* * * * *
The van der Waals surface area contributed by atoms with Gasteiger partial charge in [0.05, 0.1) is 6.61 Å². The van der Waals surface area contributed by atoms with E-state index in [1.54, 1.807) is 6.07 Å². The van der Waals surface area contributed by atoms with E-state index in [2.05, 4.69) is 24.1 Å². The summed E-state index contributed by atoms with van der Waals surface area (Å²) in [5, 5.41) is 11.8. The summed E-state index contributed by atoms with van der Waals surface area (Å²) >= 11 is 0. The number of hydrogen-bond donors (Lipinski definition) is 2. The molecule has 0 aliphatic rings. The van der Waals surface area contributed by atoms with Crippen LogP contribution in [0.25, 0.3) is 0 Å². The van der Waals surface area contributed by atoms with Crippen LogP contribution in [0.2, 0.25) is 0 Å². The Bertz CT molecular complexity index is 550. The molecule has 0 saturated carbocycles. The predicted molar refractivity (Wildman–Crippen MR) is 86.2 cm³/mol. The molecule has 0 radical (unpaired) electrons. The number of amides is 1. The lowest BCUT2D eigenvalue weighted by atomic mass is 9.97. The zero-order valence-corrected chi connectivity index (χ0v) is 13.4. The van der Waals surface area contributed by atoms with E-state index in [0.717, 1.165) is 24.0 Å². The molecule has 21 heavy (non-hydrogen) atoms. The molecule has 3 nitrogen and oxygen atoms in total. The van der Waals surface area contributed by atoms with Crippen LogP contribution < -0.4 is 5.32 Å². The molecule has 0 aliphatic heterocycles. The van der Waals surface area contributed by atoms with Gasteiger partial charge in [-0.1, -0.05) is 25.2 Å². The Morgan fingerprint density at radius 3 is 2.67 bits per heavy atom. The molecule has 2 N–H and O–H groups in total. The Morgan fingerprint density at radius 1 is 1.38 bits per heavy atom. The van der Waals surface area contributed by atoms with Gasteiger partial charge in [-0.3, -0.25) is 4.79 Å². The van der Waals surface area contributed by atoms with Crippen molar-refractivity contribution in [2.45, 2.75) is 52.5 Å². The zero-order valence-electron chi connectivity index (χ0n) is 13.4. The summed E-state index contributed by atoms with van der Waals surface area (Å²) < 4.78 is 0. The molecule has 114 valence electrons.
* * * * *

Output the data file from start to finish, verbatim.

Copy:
The van der Waals surface area contributed by atoms with Gasteiger partial charge in [0.05, 0.1) is 6.61 Å². The van der Waals surface area contributed by atoms with E-state index in [1.54, 1.807) is 6.07 Å². The van der Waals surface area contributed by atoms with E-state index in [2.05, 4.69) is 24.1 Å². The summed E-state index contributed by atoms with van der Waals surface area (Å²) in [5, 5.41) is 11.8. The summed E-state index contributed by atoms with van der Waals surface area (Å²) >= 11 is 0. The number of hydrogen-bond donors (Lipinski definition) is 2. The molecule has 0 aliphatic rings. The van der Waals surface area contributed by atoms with Crippen LogP contribution in [0.25, 0.3) is 0 Å². The van der Waals surface area contributed by atoms with Crippen LogP contribution in [0.2, 0.25) is 0 Å². The Bertz CT molecular complexity index is 550. The molecule has 0 saturated carbocycles. The predicted molar refractivity (Wildman–Crippen MR) is 86.2 cm³/mol. The molecule has 0 radical (unpaired) electrons. The number of amides is 1. The lowest BCUT2D eigenvalue weighted by atomic mass is 9.97. The zero-order valence-corrected chi connectivity index (χ0v) is 13.4. The van der Waals surface area contributed by atoms with E-state index in [0.717, 1.165) is 24.0 Å². The molecule has 21 heavy (non-hydrogen) atoms. The molecule has 3 nitrogen and oxygen atoms in total. The van der Waals surface area contributed by atoms with Crippen LogP contribution < -0.4 is 5.32 Å². The molecule has 0 aliphatic heterocycles. The van der Waals surface area contributed by atoms with Gasteiger partial charge in [-0.1, -0.05) is 25.2 Å². The Morgan fingerprint density at radius 3 is 2.67 bits per heavy atom. The molecule has 2 N–H and O–H groups in total. The Morgan fingerprint density at radius 1 is 1.38 bits per heavy atom. The van der Waals surface area contributed by atoms with Gasteiger partial charge in [-0.3, -0.25) is 4.79 Å². The van der Waals surface area contributed by atoms with Crippen molar-refractivity contribution in [2.45, 2.75) is 52.5 Å². The zero-order valence-electron chi connectivity index (χ0n) is 13.4. The summed E-state index contributed by atoms with van der Waals surface area (Å²) < 4.78 is 0. The molecule has 114 valence electrons.